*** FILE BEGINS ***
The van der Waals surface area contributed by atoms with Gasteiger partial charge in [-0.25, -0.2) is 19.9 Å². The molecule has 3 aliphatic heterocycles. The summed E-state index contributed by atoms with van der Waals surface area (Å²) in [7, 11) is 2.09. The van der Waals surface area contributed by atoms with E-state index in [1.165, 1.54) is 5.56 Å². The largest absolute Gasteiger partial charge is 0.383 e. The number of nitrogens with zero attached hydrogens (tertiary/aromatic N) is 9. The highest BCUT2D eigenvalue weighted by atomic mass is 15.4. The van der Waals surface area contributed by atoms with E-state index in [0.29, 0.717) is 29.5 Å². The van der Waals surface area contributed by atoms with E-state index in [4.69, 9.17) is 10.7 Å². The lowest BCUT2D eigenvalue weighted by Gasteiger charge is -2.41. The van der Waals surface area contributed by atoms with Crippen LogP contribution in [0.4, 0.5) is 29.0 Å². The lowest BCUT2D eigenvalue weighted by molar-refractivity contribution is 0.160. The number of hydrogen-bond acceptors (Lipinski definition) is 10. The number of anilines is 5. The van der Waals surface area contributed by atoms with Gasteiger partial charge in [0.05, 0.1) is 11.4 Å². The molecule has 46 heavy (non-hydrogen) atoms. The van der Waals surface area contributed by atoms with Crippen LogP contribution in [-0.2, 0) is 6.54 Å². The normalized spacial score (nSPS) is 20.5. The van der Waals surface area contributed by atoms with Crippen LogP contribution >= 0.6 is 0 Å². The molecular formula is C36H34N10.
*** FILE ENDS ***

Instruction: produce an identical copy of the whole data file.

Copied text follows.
The van der Waals surface area contributed by atoms with Gasteiger partial charge in [-0.25, -0.2) is 19.9 Å². The molecule has 3 aliphatic heterocycles. The summed E-state index contributed by atoms with van der Waals surface area (Å²) in [7, 11) is 2.09. The van der Waals surface area contributed by atoms with E-state index in [1.165, 1.54) is 5.56 Å². The largest absolute Gasteiger partial charge is 0.383 e. The number of nitrogens with zero attached hydrogens (tertiary/aromatic N) is 9. The highest BCUT2D eigenvalue weighted by atomic mass is 15.4. The van der Waals surface area contributed by atoms with E-state index in [0.29, 0.717) is 29.5 Å². The van der Waals surface area contributed by atoms with E-state index in [4.69, 9.17) is 10.7 Å². The lowest BCUT2D eigenvalue weighted by Gasteiger charge is -2.41. The van der Waals surface area contributed by atoms with Crippen LogP contribution in [0.4, 0.5) is 29.0 Å². The lowest BCUT2D eigenvalue weighted by molar-refractivity contribution is 0.160. The number of hydrogen-bond acceptors (Lipinski definition) is 10. The number of anilines is 5. The van der Waals surface area contributed by atoms with Gasteiger partial charge in [0.05, 0.1) is 11.4 Å². The molecule has 46 heavy (non-hydrogen) atoms. The van der Waals surface area contributed by atoms with Crippen LogP contribution in [-0.2, 0) is 6.54 Å². The normalized spacial score (nSPS) is 20.5. The van der Waals surface area contributed by atoms with Crippen LogP contribution >= 0.6 is 0 Å². The molecular formula is C36H34N10.